Then to two lookouts with great views of the city. Funny story, I would later climb up to one thinking it was something different. I was like wait a minute; I have been here before. I was too tired to laugh and down I went.
I went through various gates. The first was Short Leg Gate Tower, which is believed to be haunted. Then Long Leg Gate Tower. Saw views of the Lower Town Wall. Went around and around to Fat Margaret, which was a cannon tower that protected the entrance to Old Town, and through the Great Coast Gate.
St. Olaf’s Church is closed for renovations.
Saw a former KGB headquarters. People who questioned the Russian leadership were tortured there.
Saw the Brotherhood of the Blackheads. Their patron was St. Maurice, who was an African-born Roman soldier. Saw St. Olaf’s Guide Hall, St Canute’s Guild Hall and Great Guild Hall. When I say saw, I mean from the outside.
Then to the Holy Spirit Church, which was closed. I wanted to see the altarpiece, which dates back to 1483.
I went to Town Hall Square (Raekoja plats). I love the old squares. This one reminded me of Bruges by the colors and the building shapes. It has been the heart of the city since the 11th century. Some of the building date back to the 15th to 17th centuries. Tallinn’s town hall was completed in 1404 and is believed to be the only surviving Gothic town hall in Northern Europe. I think seeing the Christmas Market would be epic. I can also imagine markets and concerts during the summer.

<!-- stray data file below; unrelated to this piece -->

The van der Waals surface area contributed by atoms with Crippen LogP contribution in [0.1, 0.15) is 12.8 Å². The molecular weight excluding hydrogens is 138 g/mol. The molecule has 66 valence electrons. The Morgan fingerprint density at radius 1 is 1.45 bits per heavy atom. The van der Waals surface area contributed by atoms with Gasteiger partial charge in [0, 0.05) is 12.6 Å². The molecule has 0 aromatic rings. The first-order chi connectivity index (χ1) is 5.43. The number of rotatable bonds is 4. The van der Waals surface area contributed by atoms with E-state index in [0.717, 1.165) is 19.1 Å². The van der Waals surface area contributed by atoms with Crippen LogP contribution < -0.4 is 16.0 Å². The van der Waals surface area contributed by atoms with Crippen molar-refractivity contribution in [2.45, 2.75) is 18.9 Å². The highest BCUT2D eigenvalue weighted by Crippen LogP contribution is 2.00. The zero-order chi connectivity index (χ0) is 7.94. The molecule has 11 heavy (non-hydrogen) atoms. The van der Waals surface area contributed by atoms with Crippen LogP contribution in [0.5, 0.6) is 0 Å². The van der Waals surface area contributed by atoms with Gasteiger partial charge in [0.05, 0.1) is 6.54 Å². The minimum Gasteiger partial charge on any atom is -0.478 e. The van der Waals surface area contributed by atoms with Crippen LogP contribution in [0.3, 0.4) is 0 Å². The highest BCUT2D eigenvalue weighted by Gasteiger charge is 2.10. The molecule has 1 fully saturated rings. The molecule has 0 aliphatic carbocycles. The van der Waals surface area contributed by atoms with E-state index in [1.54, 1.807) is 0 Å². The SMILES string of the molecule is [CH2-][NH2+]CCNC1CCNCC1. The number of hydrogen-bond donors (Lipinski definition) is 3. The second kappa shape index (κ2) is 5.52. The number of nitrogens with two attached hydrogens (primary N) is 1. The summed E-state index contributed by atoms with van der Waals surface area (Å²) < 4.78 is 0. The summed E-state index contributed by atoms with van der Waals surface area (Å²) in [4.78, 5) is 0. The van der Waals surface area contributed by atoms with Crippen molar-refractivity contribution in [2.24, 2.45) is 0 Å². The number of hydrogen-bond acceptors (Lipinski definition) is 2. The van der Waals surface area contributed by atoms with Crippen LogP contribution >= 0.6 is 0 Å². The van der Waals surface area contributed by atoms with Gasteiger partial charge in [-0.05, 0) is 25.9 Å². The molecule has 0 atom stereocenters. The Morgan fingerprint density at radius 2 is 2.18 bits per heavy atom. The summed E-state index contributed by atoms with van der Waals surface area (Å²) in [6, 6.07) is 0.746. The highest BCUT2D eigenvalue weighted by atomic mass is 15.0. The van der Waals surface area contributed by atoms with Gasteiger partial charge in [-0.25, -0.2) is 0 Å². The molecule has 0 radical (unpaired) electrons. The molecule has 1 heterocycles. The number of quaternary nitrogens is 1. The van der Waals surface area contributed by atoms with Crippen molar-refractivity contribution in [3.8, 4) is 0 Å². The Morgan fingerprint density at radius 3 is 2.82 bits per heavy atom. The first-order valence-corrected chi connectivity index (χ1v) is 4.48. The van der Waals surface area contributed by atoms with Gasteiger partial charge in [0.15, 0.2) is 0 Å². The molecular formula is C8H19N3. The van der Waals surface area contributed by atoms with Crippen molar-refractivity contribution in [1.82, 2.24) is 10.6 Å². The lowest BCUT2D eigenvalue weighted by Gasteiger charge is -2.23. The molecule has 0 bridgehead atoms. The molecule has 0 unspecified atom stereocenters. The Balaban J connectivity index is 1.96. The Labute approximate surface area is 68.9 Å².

Oh. I also saw St. Catherine’s Cloister. The monastery was founded in 1246, but it was set on fire by Lutherans in 1524. It was partially restored in 1954. St. Peter and St. Paul’s Catholic Cathedral was closed, but I was able to see St. Nicholas’ Orthodox Church, again no pictures.
Then back to the hotel for a short break.
I then took a tram to Kadriorg Park. It was so beautiful with its fall colors and fallen leaves. While I was walking, some were jogging or making their way home after work. Peter the Great commissioned the park and the Kadriorg Palace for his wife, Catherine I, between 1718 and 1736. It was used for their summer residence. The palace is now a museum. The former kitchen is also a museum. Saw the presidential palace and a cottage Peter I used while the palace was being built. It was such a nice park, but darkness was falling. I ended up walking back. It wasn’t that far.
It is not as cold as I thought it would be. It rained some yesterday, but it was tolerable. Today there was little rain. I am not the only off-season traveler here. In fact, I saw a tour being done by Viking Cruises.
Tallinn is a UNESCO listed capital. Estonia has been occupied by the Danish, Swedish, Russians, Germans and then the Russians again. They officially became independent in 1991 and joined the EU in 2004.
The city and population are small, and I hear that it’s crazy when you have five cruises docked.
I am debating traveling during the shoulder season. There is less light, but there are also less crowds and it’s more affordable.
Edits when I get home!